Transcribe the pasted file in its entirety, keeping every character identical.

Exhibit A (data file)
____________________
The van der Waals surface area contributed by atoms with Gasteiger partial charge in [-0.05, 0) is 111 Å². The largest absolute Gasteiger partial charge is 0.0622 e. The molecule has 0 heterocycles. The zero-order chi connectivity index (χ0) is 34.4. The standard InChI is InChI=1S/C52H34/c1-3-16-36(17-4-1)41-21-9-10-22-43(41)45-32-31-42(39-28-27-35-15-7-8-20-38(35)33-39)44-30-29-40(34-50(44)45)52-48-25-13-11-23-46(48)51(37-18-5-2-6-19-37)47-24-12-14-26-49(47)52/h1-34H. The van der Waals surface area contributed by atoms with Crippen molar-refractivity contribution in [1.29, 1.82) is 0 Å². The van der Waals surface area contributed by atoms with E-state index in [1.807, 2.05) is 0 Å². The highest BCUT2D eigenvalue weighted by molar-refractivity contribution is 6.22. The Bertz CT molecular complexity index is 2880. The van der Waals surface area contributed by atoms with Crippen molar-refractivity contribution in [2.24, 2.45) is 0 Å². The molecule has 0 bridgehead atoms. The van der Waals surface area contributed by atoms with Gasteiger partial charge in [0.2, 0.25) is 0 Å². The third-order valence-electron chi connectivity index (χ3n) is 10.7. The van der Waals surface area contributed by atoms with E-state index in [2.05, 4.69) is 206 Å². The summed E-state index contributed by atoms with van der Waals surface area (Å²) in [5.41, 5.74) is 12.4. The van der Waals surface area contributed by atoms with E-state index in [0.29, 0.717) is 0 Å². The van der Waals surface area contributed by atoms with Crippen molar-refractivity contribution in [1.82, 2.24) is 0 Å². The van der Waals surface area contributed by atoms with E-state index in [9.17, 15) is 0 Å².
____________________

The van der Waals surface area contributed by atoms with Gasteiger partial charge in [-0.05, 0) is 111 Å². The largest absolute Gasteiger partial charge is 0.0622 e. The molecule has 0 heterocycles. The zero-order chi connectivity index (χ0) is 34.4. The standard InChI is InChI=1S/C52H34/c1-3-16-36(17-4-1)41-21-9-10-22-43(41)45-32-31-42(39-28-27-35-15-7-8-20-38(35)33-39)44-30-29-40(34-50(44)45)52-48-25-13-11-23-46(48)51(37-18-5-2-6-19-37)47-24-12-14-26-49(47)52/h1-34H. The van der Waals surface area contributed by atoms with Crippen molar-refractivity contribution in [1.29, 1.82) is 0 Å². The van der Waals surface area contributed by atoms with E-state index in [1.807, 2.05) is 0 Å². The highest BCUT2D eigenvalue weighted by molar-refractivity contribution is 6.22. The Bertz CT molecular complexity index is 2880. The van der Waals surface area contributed by atoms with Crippen molar-refractivity contribution in [2.24, 2.45) is 0 Å². The molecule has 0 bridgehead atoms. The van der Waals surface area contributed by atoms with Gasteiger partial charge in [0.2, 0.25) is 0 Å². The third-order valence-electron chi connectivity index (χ3n) is 10.7. The van der Waals surface area contributed by atoms with E-state index in [2.05, 4.69) is 206 Å². The summed E-state index contributed by atoms with van der Waals surface area (Å²) in [5.41, 5.74) is 12.4. The van der Waals surface area contributed by atoms with E-state index in [0.29, 0.717) is 0 Å². The van der Waals surface area contributed by atoms with Crippen molar-refractivity contribution in [1.82, 2.24) is 0 Å². The van der Waals surface area contributed by atoms with E-state index in [9.17, 15) is 0 Å².